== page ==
Chasing a few large clients brings its own challenges, much like the first two options. Bigger contracts bring bigger demands, which the business may be unable to meet without overextending. Declining customer satisfaction across the board, loss of disappointed clients and dramatically reduced revenue can soon follow, all stemming from that initial decision to chase a metric, instead of evaluating their capabilities to do so.

There’s many other metrics which can ensnare your attention: Facebook likes, cost per impression, cost per clicks, cost per customer acquisition and more. All of these numbers have a place within a cohesive, well-planned business strategy, but they’re rarely the heart of a winning formula.

Failure to recognize their place in the ecosystem at large will lead you to nothing but stress and inefficiency. You have to understand how everything fits together in the medium/long term, and avoid short-term fixation.


Metrics matter, that much is true. No matter what your goal is, you need to be able to quantify success in some manner; otherwise, how will you know if/when you’ve achieved it?

However, any particular metric will always pale in comparison to your mission. The only metrics that matter are those that clearly measure your progression towards this vision. Be careful that you’re not getting too wrapped up in numbers that don’t necessarily serve you in the medium/long term.

Complete pictures require complete measurements. A business that values metrics over mission is akin to the farmer loading up his horse and expecting the cart to pull them to town.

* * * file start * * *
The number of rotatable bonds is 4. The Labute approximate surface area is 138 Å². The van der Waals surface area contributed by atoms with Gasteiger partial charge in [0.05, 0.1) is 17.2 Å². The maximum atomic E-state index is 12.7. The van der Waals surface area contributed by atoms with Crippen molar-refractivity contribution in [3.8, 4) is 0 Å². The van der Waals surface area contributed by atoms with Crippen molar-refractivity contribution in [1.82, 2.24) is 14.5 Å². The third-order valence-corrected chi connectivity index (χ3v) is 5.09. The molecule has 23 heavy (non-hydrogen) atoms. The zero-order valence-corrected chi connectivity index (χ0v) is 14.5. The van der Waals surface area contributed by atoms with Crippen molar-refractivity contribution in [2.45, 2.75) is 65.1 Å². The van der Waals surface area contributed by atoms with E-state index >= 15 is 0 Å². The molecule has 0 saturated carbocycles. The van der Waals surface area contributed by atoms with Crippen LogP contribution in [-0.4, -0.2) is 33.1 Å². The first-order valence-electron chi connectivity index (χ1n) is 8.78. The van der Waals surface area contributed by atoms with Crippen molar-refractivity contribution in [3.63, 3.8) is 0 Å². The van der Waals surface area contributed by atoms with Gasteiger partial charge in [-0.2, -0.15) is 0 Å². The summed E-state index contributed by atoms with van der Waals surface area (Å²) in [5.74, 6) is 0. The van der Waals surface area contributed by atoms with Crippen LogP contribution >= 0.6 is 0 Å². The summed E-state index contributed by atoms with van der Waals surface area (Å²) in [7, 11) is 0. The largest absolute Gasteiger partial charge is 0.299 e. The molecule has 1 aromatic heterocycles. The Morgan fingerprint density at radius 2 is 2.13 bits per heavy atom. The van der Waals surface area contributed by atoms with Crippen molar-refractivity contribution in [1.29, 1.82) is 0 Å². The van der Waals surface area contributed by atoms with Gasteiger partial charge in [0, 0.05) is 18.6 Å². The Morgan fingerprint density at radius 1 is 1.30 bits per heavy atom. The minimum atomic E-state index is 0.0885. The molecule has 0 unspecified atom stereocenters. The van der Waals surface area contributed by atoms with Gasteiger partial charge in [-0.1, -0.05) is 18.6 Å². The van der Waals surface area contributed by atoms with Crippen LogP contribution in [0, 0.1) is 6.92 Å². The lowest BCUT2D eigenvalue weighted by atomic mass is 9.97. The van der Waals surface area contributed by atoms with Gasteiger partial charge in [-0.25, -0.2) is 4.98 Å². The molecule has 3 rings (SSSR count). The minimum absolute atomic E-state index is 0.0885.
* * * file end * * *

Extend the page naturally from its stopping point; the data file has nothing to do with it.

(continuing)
The road to success is long and hazardous. Every day you spend chasing some meaningless metric is another day off the right path that is dead time, never to be reclaimed. These detours can be alluring at first, begging to be pursued, but when you finally get up close, you realize you’ve been chasing an illusion. The promised shortcut is nothing but a dead end, leaving you further from your destination than before. In today’s rapidly shifting economy, these mistakes can cost you everything.

Save your time, money and energy. Stay focused on your goal. When you do this, you’ll find that the meaningless noise fades away, drowned out by the sound of your continuing forward progress..

Your next steps

Next, practice the following steps:

  • Beginning with your mission and purpose, develop a complete set of metrics to measure your progress towards these pre-defined objectives.
  • To avoid the blind pursuit of one indicator above all else, you must ensure that you monitor a number of relevant metrics. If you measure new customer acquisition rate, make sure you also measure churn and customer satisfaction.
  • Whenever you share or talk about your metrics, make sure to always include the context for the numbers.
  • If you create documentation of your metrics, include a “why” section at the top so that the real meaning behind the numbers is clear to anyone who makes use of them.